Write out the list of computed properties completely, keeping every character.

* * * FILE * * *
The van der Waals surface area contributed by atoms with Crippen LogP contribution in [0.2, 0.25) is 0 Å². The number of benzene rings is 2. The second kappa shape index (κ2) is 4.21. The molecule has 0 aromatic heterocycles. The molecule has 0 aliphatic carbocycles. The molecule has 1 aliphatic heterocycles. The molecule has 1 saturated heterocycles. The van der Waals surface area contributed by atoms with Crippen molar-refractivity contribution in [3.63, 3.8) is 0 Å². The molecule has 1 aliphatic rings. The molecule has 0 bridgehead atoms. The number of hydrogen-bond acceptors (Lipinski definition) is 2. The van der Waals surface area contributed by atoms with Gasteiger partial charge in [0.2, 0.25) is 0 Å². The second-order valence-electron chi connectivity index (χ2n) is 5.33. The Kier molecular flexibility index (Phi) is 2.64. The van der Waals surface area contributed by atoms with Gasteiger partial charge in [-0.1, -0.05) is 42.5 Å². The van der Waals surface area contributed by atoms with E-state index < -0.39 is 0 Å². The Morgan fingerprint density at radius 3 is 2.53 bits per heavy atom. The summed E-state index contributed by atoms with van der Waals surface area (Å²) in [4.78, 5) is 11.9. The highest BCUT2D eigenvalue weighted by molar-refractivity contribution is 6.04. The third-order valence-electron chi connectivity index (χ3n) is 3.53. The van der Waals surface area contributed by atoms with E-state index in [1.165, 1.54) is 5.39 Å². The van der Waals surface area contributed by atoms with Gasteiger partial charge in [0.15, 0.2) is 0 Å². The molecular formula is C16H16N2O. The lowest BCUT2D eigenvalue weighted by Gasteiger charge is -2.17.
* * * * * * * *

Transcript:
The van der Waals surface area contributed by atoms with Crippen LogP contribution in [0.2, 0.25) is 0 Å². The number of benzene rings is 2. The second kappa shape index (κ2) is 4.21. The molecule has 0 aromatic heterocycles. The molecule has 0 aliphatic carbocycles. The molecule has 1 aliphatic heterocycles. The molecule has 1 saturated heterocycles. The van der Waals surface area contributed by atoms with Crippen molar-refractivity contribution in [3.63, 3.8) is 0 Å². The molecule has 1 aliphatic rings. The molecule has 0 bridgehead atoms. The number of hydrogen-bond acceptors (Lipinski definition) is 2. The van der Waals surface area contributed by atoms with Gasteiger partial charge in [0.2, 0.25) is 0 Å². The second-order valence-electron chi connectivity index (χ2n) is 5.33. The Kier molecular flexibility index (Phi) is 2.64. The van der Waals surface area contributed by atoms with Gasteiger partial charge in [-0.1, -0.05) is 42.5 Å². The van der Waals surface area contributed by atoms with E-state index < -0.39 is 0 Å². The Morgan fingerprint density at radius 3 is 2.53 bits per heavy atom. The summed E-state index contributed by atoms with van der Waals surface area (Å²) in [4.78, 5) is 11.9. The highest BCUT2D eigenvalue weighted by molar-refractivity contribution is 6.04. The third-order valence-electron chi connectivity index (χ3n) is 3.53. The van der Waals surface area contributed by atoms with E-state index in [1.165, 1.54) is 5.39 Å². The van der Waals surface area contributed by atoms with Gasteiger partial charge in [0.15, 0.2) is 0 Å². The molecular formula is C16H16N2O. The lowest BCUT2D eigenvalue weighted by Gasteiger charge is -2.17.